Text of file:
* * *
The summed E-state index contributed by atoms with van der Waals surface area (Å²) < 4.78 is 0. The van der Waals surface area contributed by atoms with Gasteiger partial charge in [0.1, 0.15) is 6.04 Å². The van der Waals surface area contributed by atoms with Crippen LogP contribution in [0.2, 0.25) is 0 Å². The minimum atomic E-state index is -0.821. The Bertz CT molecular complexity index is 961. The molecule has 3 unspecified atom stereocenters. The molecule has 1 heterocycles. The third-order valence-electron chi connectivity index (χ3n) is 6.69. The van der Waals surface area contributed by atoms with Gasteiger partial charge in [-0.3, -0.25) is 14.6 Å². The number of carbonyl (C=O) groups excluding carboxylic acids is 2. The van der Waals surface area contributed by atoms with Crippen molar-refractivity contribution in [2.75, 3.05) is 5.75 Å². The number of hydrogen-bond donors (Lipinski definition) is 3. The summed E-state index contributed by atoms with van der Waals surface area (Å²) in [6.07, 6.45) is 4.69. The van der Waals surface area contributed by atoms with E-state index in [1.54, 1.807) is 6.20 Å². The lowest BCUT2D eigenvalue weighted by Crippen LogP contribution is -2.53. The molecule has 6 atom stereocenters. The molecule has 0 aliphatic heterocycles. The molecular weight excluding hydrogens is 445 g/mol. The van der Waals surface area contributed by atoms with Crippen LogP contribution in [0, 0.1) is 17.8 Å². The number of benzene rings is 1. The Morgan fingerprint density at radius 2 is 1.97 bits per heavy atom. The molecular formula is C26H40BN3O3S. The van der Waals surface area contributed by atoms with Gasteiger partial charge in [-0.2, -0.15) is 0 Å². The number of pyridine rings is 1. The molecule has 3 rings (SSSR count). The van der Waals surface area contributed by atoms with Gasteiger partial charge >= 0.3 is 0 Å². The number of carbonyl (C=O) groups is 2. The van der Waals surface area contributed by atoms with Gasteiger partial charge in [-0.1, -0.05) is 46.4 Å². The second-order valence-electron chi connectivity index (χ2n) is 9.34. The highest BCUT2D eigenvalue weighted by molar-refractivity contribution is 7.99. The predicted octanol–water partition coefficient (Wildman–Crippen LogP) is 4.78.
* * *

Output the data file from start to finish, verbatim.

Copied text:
The summed E-state index contributed by atoms with van der Waals surface area (Å²) < 4.78 is 0. The van der Waals surface area contributed by atoms with Gasteiger partial charge in [0.1, 0.15) is 6.04 Å². The van der Waals surface area contributed by atoms with Crippen LogP contribution in [0.2, 0.25) is 0 Å². The minimum atomic E-state index is -0.821. The Bertz CT molecular complexity index is 961. The molecule has 3 unspecified atom stereocenters. The molecule has 1 heterocycles. The third-order valence-electron chi connectivity index (χ3n) is 6.69. The van der Waals surface area contributed by atoms with Gasteiger partial charge in [-0.3, -0.25) is 14.6 Å². The number of carbonyl (C=O) groups excluding carboxylic acids is 2. The van der Waals surface area contributed by atoms with Crippen molar-refractivity contribution in [2.75, 3.05) is 5.75 Å². The number of hydrogen-bond donors (Lipinski definition) is 3. The summed E-state index contributed by atoms with van der Waals surface area (Å²) in [6.07, 6.45) is 4.69. The van der Waals surface area contributed by atoms with E-state index in [1.54, 1.807) is 6.20 Å². The lowest BCUT2D eigenvalue weighted by Crippen LogP contribution is -2.53. The molecule has 6 atom stereocenters. The molecule has 0 aliphatic heterocycles. The molecular weight excluding hydrogens is 445 g/mol. The van der Waals surface area contributed by atoms with Crippen LogP contribution in [0, 0.1) is 17.8 Å². The number of benzene rings is 1. The Morgan fingerprint density at radius 2 is 1.97 bits per heavy atom. The molecular formula is C26H40BN3O3S. The van der Waals surface area contributed by atoms with Gasteiger partial charge in [-0.2, -0.15) is 0 Å². The number of pyridine rings is 1. The molecule has 3 rings (SSSR count). The van der Waals surface area contributed by atoms with Gasteiger partial charge >= 0.3 is 0 Å². The number of carbonyl (C=O) groups is 2. The van der Waals surface area contributed by atoms with Gasteiger partial charge in [-0.1, -0.05) is 46.4 Å². The second-order valence-electron chi connectivity index (χ2n) is 9.34. The highest BCUT2D eigenvalue weighted by molar-refractivity contribution is 7.99. The predicted octanol–water partition coefficient (Wildman–Crippen LogP) is 4.78.